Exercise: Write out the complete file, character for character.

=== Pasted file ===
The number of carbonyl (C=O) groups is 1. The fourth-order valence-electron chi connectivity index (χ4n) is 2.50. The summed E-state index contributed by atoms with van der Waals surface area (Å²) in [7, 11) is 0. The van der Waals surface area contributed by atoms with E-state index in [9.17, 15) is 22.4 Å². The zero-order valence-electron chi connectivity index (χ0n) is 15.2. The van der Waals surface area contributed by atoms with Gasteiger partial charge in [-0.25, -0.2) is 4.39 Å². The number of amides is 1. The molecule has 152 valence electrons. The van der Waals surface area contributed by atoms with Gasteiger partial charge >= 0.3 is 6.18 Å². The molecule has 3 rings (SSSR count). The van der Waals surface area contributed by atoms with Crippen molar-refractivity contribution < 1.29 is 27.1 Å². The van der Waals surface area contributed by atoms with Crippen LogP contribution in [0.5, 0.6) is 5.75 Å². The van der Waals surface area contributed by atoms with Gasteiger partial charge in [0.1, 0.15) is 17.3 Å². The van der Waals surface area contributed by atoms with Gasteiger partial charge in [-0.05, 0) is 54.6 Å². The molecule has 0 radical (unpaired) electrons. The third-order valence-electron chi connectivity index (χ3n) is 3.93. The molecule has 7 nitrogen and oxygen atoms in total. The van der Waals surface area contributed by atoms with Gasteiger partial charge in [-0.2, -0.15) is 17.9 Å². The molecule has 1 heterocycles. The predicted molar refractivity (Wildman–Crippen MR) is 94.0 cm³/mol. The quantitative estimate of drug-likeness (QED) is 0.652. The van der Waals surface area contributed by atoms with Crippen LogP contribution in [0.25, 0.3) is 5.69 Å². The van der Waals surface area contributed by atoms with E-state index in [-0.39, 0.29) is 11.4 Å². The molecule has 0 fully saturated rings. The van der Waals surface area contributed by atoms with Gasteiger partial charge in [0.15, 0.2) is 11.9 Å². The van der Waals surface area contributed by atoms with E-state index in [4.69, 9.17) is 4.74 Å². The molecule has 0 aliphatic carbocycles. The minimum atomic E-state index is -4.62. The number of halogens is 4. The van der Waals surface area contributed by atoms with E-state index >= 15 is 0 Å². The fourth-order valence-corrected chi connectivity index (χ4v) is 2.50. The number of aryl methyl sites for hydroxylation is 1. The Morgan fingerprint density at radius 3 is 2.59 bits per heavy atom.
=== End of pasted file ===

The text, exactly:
The number of carbonyl (C=O) groups is 1. The fourth-order valence-electron chi connectivity index (χ4n) is 2.50. The summed E-state index contributed by atoms with van der Waals surface area (Å²) in [7, 11) is 0. The van der Waals surface area contributed by atoms with E-state index in [9.17, 15) is 22.4 Å². The zero-order valence-electron chi connectivity index (χ0n) is 15.2. The van der Waals surface area contributed by atoms with Gasteiger partial charge in [-0.25, -0.2) is 4.39 Å². The number of amides is 1. The molecule has 152 valence electrons. The van der Waals surface area contributed by atoms with Gasteiger partial charge >= 0.3 is 6.18 Å². The molecule has 3 rings (SSSR count). The van der Waals surface area contributed by atoms with Crippen molar-refractivity contribution < 1.29 is 27.1 Å². The van der Waals surface area contributed by atoms with Crippen LogP contribution in [0.5, 0.6) is 5.75 Å². The van der Waals surface area contributed by atoms with Gasteiger partial charge in [0.1, 0.15) is 17.3 Å². The van der Waals surface area contributed by atoms with Gasteiger partial charge in [-0.05, 0) is 54.6 Å². The molecule has 0 radical (unpaired) electrons. The third-order valence-electron chi connectivity index (χ3n) is 3.93. The molecule has 7 nitrogen and oxygen atoms in total. The van der Waals surface area contributed by atoms with Gasteiger partial charge in [-0.2, -0.15) is 17.9 Å². The molecule has 1 heterocycles. The predicted molar refractivity (Wildman–Crippen MR) is 94.0 cm³/mol. The quantitative estimate of drug-likeness (QED) is 0.652. The van der Waals surface area contributed by atoms with Crippen LogP contribution in [0.25, 0.3) is 5.69 Å². The van der Waals surface area contributed by atoms with E-state index in [-0.39, 0.29) is 11.4 Å². The molecule has 0 fully saturated rings. The van der Waals surface area contributed by atoms with Gasteiger partial charge in [0.15, 0.2) is 11.9 Å². The van der Waals surface area contributed by atoms with E-state index in [4.69, 9.17) is 4.74 Å². The molecule has 0 aliphatic carbocycles. The minimum atomic E-state index is -4.62. The number of halogens is 4. The van der Waals surface area contributed by atoms with E-state index >= 15 is 0 Å². The fourth-order valence-corrected chi connectivity index (χ4v) is 2.50. The number of aryl methyl sites for hydroxylation is 1. The Morgan fingerprint density at radius 3 is 2.59 bits per heavy atom.